It’s never too late for a renaissance. Nearing the age of 60, Jean-Louis Dutraive has done just that. After prying him for what has happened over the last five years, there seems to be no other answer outside of pure inspiration and enlightenment. You get the feeling it was always there but has just emerged over the last years. This extremely humble and hard-working vigneron has unintentionally become (for me) an iconoclastic vigneron within Beaujolais. He has found his own unique style of winemaking and has pushed his wines to a place that knows no equal. He has abandoned conventional farming in favor of organic many years ago and has become at one with his vines and his wines. He has come to realize and practice that with near perfect work in the vineyard of a great terroir, one must observe more and react less.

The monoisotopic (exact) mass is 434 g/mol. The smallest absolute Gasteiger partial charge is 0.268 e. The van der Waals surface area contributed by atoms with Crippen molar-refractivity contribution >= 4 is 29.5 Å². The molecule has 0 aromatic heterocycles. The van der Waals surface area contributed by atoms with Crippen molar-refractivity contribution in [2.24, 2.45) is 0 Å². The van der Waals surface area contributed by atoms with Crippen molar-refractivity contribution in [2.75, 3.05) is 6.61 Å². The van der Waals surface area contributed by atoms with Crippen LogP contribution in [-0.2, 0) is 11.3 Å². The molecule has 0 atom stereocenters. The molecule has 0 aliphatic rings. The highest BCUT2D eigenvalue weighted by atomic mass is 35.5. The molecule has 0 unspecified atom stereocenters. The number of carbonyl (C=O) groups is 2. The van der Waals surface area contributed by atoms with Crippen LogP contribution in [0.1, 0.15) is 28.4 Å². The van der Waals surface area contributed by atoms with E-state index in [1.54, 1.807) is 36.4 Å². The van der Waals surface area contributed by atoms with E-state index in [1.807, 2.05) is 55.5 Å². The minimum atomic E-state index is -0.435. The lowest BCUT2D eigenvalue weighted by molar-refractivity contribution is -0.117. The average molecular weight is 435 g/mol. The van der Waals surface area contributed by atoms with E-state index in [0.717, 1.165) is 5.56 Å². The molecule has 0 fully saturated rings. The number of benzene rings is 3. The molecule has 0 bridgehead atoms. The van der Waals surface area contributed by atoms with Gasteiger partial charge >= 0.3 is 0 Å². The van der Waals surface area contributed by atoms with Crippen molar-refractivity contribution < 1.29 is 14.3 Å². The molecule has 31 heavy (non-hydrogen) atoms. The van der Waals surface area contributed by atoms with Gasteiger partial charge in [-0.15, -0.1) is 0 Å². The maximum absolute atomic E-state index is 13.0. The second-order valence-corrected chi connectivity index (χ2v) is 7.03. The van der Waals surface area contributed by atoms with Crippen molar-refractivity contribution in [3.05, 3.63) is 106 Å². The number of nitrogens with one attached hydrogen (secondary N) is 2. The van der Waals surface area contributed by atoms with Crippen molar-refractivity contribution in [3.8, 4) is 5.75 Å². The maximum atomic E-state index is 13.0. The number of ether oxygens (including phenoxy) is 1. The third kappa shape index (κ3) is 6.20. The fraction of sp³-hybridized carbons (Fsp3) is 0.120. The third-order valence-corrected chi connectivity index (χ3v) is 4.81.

Lay of the Land
Fleurie is perhaps one of Beaujolais’ most elegant appellations. It, like the other crus of Beaujolais, is scrunched up in the north half of Beaujolais and are dominated by more the more complex soils: schist and granite. At Jean-Louis’ Fleurie vines, the soil is granite; the exception being the Brouilly, which is on limestone. The vineyards in Fleurie are spread out with quite a different elevation between 250-500 meters. The vines of Dutraive are just a short walk from the town center, which sits around 300 meters.
The climate of Beaujolais is semi-continental and is warmer than the rest of Burgundy. In fact, it is one of the warmest places in France during the summer months. Thankfully, they are the eastern foothills of the Massif Central which helps the vineyards cool down at night following hot days.